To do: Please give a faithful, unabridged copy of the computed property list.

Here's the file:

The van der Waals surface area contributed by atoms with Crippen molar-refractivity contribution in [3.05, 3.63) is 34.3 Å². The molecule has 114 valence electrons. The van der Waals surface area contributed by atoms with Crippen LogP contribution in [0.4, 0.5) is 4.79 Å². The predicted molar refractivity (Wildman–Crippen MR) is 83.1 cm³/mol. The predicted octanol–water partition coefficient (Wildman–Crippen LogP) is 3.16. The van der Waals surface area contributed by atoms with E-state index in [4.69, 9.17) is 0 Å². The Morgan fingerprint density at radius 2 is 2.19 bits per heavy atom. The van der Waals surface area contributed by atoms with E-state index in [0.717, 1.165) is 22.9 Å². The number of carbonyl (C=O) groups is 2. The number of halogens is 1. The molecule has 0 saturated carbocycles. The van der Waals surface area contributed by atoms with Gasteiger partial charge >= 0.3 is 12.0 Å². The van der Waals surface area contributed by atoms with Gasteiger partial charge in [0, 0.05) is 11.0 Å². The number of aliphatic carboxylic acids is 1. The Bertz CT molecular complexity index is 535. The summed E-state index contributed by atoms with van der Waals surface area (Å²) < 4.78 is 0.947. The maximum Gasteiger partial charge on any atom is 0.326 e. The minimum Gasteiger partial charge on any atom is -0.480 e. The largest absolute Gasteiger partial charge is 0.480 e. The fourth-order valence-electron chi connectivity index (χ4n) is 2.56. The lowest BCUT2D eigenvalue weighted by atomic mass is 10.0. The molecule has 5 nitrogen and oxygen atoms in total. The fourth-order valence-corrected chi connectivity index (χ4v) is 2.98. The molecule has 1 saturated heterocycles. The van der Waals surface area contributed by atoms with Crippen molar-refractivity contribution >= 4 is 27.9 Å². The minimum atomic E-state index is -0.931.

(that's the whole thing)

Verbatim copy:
The van der Waals surface area contributed by atoms with Crippen molar-refractivity contribution in [3.05, 3.63) is 34.3 Å². The molecule has 114 valence electrons. The van der Waals surface area contributed by atoms with Crippen LogP contribution in [0.4, 0.5) is 4.79 Å². The predicted molar refractivity (Wildman–Crippen MR) is 83.1 cm³/mol. The predicted octanol–water partition coefficient (Wildman–Crippen LogP) is 3.16. The van der Waals surface area contributed by atoms with E-state index in [4.69, 9.17) is 0 Å². The Morgan fingerprint density at radius 2 is 2.19 bits per heavy atom. The van der Waals surface area contributed by atoms with E-state index in [0.717, 1.165) is 22.9 Å². The number of carbonyl (C=O) groups is 2. The number of halogens is 1. The molecule has 0 saturated carbocycles. The van der Waals surface area contributed by atoms with Gasteiger partial charge >= 0.3 is 12.0 Å². The van der Waals surface area contributed by atoms with Gasteiger partial charge in [0, 0.05) is 11.0 Å². The number of aliphatic carboxylic acids is 1. The Bertz CT molecular complexity index is 535. The summed E-state index contributed by atoms with van der Waals surface area (Å²) < 4.78 is 0.947. The maximum Gasteiger partial charge on any atom is 0.326 e. The minimum Gasteiger partial charge on any atom is -0.480 e. The largest absolute Gasteiger partial charge is 0.480 e. The fourth-order valence-electron chi connectivity index (χ4n) is 2.56. The lowest BCUT2D eigenvalue weighted by atomic mass is 10.0. The molecule has 5 nitrogen and oxygen atoms in total. The fourth-order valence-corrected chi connectivity index (χ4v) is 2.98. The molecule has 1 saturated heterocycles. The van der Waals surface area contributed by atoms with Crippen molar-refractivity contribution >= 4 is 27.9 Å². The minimum atomic E-state index is -0.931.